A simple colourimetric method for antimicrobial susceptibility testing of bacteria in biofilms
Abstract number: P584
Objective: Bacteria in biofilms are protected from antibiotics. For some antibiotics, the concentration required to kill biofilm cells may be greater than a thousand times that required to kill planktonic cells of exactly the same strain. Therefore, standard antimicrobial susceptibility test has limited relevance for determining antimicrobial susceptibility of bacteria in biofilms. We here developed a simple colorimetric method for antimicrobial susceptibility testing of bacteria in biofilms using trimethyl tetrazolium chloride (TTC) as an indicator of viable bacteria in biofilms.
Method: Biofilms were formed on 96-well polystyrene microtiter plate for 1 day, treated with antibiotics for additional 1 day and reacted with 0.02% TTC for 1 hr. The optical density at 540nm (OD540) was measured on a microtiter plate colorimeter. The OD540 value of biofilms after treatment of antibiotics was compared with that of biofilms before treatment of antibiotics. Results were expressed as reduction (%) of OD540 value in respect to controls. Using this new method, biofilms formed by Staphylococcus aureus, Escherichia coli and Klebsiella pneumonia were tested for their susceptibility to several antibiotics. Minimum inhibitory concentration (MIC) was determined by the standardized CLSI method.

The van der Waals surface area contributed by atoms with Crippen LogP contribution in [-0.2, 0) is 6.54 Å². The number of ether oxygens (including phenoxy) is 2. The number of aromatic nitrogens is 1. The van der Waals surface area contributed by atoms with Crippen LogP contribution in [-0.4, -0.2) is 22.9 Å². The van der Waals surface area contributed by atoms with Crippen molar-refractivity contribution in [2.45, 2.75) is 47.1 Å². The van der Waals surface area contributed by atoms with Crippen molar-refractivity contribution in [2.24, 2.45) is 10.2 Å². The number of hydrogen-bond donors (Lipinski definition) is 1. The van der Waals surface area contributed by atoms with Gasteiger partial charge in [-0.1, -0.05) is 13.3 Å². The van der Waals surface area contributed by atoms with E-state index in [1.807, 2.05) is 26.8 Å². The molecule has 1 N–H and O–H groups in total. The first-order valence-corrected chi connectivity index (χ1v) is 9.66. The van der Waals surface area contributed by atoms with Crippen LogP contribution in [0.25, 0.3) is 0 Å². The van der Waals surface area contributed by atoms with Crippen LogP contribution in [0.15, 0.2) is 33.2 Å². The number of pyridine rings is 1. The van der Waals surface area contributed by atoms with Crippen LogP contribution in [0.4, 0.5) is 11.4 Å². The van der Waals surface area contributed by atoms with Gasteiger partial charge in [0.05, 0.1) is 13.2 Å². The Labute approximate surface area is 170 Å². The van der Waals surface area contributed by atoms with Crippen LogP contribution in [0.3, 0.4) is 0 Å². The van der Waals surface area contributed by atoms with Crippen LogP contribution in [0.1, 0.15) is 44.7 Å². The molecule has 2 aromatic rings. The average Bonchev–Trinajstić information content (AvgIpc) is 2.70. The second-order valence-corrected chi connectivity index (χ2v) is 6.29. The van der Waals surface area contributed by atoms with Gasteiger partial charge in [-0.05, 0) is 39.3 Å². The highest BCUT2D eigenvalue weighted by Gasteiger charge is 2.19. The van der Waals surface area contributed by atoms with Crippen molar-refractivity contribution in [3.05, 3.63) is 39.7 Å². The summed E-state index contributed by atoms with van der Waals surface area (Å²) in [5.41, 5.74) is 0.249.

Results: Reduction of TTC by viable bacteria produced red formazan that could be measured quantitatively by colorimetric absorbance at 540 nm. The minimum biofilm inhibitory concentration (MBIC) was determined as the concentration at which the % of OD540 value is 100%. Minimum biofilm eradication concentration (MBEC) was assessed such as MBEC50 and MBEC90, which was termed as the concentration of drugs that kill 50% and 90% of bacteria in pre-formed biofilms, respectively. MBEC50 and MBEC90 were determined as the concentration at which the % of OD540 value is 50% and 10%, respectively. The results were summarized in Table 1. Estimation of the efficacy of antibiotics for bacterial biofilms was enabled by comparing MBIC, MBEC50 and MBEC90 of drugs. In addition, prominent differences in susceptibility for drugs between biofilm cells and their planktonic counterparts of the same strain (MBIC versus MIC) were observed.
Conclusion: We developed a new simple colorimetric antimicrobial susceptibility testing of bacteria in biofilms using TTC as a viable cell indicator. This method may be useful to screen the effectiveness of antibiotics or biocides at eradicating bacterial biofilms.
|Session name:||Abstracts 20th European Congress of Clinical Microbiology and Infectious Diseases|
|Location:||Vienna, Austria, 10 - 13 April 2010|
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